In regards to Chapter 22 of To Kill a Mockingbird, IS telling the truth cynical?In Chapter 22, after commenting to Alexandra about his aunt's acoholism, Dill asks, "Telling the truth is not...

In regards to Chapter 22 of To Kill a Mockingbird, IS telling the truth cynical?

In Chapter 22, after commenting to Alexandra about his aunt's acoholism, Dill asks, "Telling the truth is not cynical, is it?"

Is telling the truth really cynical? If that's the case, when might telling the truth appear cynical?

Asked on by blessme

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jk180's profile pic

James Kelley | College Teacher | (Level 1) Educator

Posted on

It may be worthwhile, too, to look at the character who says this. According to a number of sources, Dill is a stand-in for Truman Capote. In my (admittedly limited) understanding of Capote, he seems to cultivate a aesthete-like standard of conduct. Like Oscar Wilde before him, he can present half-serious quips such as the one you've quoted.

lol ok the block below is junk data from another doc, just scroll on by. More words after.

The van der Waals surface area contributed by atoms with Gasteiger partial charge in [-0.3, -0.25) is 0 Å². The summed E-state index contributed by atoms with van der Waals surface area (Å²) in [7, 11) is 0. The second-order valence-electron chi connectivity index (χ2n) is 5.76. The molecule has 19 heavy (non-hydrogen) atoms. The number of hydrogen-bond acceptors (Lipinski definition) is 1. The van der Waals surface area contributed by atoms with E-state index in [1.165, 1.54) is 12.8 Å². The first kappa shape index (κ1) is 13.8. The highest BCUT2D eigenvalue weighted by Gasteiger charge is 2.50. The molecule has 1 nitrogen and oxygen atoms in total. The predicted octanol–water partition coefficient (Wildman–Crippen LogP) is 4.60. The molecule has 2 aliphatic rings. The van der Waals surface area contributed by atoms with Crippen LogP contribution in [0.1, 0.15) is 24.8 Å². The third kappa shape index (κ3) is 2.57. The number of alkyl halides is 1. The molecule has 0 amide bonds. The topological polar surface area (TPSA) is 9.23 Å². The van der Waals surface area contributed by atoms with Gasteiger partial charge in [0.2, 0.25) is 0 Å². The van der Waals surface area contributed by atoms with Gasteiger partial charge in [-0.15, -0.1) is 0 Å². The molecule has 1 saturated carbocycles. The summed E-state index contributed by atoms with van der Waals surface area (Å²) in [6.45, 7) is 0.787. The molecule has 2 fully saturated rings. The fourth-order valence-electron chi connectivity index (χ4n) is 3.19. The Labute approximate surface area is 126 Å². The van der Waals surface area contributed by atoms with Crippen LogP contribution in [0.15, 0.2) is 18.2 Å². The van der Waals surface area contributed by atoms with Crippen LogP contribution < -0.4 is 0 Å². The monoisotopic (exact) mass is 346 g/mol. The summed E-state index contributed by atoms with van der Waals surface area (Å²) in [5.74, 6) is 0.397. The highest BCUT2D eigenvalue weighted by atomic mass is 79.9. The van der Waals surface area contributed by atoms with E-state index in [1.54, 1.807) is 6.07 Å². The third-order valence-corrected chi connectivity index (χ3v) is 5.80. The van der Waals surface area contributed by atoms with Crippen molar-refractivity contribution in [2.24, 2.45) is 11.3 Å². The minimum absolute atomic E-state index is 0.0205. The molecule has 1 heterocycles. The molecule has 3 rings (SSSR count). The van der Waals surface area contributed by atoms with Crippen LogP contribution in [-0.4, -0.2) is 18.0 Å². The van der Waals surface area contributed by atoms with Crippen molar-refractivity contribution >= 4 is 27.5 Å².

See. for example, a previous discussion of Dill's lies.

pohnpei397's profile pic

pohnpei397 | College Teacher | (Level 3) Distinguished Educator

Posted on

I would argue that telling the truth is never actually cynical.  However, I can see where it might appear to be that way in one particular kind of circumstance.

Telling the truth could seem cynical when truth hurts an idealized view of something (like a hero) that someone holds.  That's because it would seem like it's meant to tear down idealism, which to me is the opposite of cynicism.

Some examples:

  • Telling a kid there's no Santa Claus might seem cynical.
  • Pointing out that Thomas Jefferson wasn't such a great guy because he owned slaves and (probably) even had children with one of them.

 

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